10-year Treasury yield rises ahead of key inflation report

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The 10-year Treasury yield rose slightly early on Thursday but remained below 1.5%, with key inflation data due out later in the morning.

The yield on the benchmark 10-year Treasury note rose less than a basis point to 1.498% at 4 a.m. ET. The yield on the 30-year Treasury bond edged higher to 2.173%. Yields move inversely to prices.

The U.S. Labor Department is set to publish the May consumer price index at 8:30 a.m. ET on Thursday. Economists polled by Dow Jones expect the May CPI report to show prices up 4.7% year over year after April’s increase of 4.2%.

Investors have been concerned about whether rising inflation could see the Federal Reserve taper its asset purchases or start to talk about raising interest rates. However, the Fed has emphasized that price pressures are transitory, as the economy reopens and recovers from the coronavirus pandemic.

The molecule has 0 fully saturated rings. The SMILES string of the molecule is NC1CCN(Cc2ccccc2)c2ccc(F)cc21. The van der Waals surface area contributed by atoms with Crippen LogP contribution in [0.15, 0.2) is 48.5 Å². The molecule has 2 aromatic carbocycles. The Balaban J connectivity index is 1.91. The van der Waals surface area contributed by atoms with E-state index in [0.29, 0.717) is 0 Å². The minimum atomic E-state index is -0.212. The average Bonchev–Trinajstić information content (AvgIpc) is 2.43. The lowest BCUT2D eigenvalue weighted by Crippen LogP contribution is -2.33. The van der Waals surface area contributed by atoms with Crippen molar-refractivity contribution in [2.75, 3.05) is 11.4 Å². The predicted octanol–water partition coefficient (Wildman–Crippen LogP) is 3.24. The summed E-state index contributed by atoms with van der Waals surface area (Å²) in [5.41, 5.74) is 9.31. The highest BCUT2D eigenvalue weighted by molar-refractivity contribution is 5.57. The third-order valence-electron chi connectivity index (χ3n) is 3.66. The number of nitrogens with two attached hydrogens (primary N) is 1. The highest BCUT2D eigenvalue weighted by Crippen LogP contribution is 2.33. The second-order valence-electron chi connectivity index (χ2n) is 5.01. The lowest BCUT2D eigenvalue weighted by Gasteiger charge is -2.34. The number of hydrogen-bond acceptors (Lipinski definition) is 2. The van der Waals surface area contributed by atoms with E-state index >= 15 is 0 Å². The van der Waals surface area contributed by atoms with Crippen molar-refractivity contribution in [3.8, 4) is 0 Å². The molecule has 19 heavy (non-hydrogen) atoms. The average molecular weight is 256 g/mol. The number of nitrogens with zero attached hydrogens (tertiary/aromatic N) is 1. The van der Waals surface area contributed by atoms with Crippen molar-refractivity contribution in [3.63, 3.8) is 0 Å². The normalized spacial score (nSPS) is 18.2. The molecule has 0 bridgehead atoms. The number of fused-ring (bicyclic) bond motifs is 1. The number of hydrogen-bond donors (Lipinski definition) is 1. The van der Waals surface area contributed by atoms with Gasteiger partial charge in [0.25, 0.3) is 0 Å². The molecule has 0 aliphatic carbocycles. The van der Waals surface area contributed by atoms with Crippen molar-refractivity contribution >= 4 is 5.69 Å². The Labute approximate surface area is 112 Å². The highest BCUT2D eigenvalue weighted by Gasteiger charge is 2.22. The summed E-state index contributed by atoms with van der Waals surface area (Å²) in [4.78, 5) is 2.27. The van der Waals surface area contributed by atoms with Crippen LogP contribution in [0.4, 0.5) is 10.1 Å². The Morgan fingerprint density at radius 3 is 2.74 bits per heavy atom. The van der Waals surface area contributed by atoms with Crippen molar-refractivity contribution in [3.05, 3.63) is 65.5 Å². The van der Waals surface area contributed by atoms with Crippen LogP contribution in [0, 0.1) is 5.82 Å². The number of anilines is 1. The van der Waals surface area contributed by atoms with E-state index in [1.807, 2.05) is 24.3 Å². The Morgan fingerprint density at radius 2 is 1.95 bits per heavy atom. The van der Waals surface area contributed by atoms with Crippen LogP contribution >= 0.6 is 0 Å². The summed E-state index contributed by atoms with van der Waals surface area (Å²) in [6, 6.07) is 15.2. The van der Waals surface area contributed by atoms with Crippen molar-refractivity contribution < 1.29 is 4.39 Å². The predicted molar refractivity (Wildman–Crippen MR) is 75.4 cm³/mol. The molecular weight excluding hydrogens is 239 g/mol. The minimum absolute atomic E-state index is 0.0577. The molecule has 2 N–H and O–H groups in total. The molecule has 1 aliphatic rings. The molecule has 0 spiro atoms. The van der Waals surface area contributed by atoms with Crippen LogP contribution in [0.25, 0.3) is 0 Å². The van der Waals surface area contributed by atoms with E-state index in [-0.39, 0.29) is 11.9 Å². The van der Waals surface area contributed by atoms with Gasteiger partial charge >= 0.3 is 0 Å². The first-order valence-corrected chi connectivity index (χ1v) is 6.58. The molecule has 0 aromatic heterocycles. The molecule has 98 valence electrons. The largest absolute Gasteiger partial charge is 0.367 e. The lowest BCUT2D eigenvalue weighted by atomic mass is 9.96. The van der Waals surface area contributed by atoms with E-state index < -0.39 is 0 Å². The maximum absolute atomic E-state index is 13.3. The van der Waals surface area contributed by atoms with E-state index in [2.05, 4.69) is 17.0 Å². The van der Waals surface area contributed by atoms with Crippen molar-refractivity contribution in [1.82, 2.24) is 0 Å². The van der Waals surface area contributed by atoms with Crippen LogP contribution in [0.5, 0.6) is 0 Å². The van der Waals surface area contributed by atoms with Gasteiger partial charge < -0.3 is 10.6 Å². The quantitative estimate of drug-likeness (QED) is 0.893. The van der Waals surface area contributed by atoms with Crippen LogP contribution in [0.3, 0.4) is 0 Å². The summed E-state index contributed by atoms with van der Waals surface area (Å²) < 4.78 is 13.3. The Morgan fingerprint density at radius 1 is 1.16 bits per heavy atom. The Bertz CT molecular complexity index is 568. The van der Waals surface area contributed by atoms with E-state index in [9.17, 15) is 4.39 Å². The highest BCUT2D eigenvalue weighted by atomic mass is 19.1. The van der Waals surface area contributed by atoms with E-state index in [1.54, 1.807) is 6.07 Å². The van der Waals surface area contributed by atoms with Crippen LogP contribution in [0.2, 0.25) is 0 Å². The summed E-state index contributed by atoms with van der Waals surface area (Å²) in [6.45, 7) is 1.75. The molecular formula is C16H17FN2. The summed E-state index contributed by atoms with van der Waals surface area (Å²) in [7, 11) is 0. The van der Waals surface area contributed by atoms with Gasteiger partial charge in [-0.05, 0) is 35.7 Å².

Georgina Taylor, fund manager at Invesco, told CNBC’s “Squawk Box Europe” on Thursday that the investment firm agreed that rising inflation was “pretty transitory.”

However, she added that it would be “remiss of us not to think through whether there are any sustainable rises in prices ahead.”

Taylor said that it was important to consider how financial markets had benefitted from a low interest rate environment, so any suggestion that central bank policymakers would have to start responding to inflationary pressures would be “quite a game-changer” for markets.

She said that Invesco had therefore started to factor that into its thinking, adding that the “balance of risk and that relationship between the equity market and the bond market, for example, is quite important to obviously build into investment decisions.”

Weekly jobless claims are also due to be released at 8:30 a.m. ET. This data is also being closely watched by investors, as the Fed has said it wants to see a fuller recovery in the labor market before it considers adjusting its monetary policy.

Auctions are due to be held Thursday for $24 billion of 30-year bonds, $40 billion of 4-week bills and $40 billion of 8-week bills.

— CNBC’s Thomas Franck contributed to this market report.

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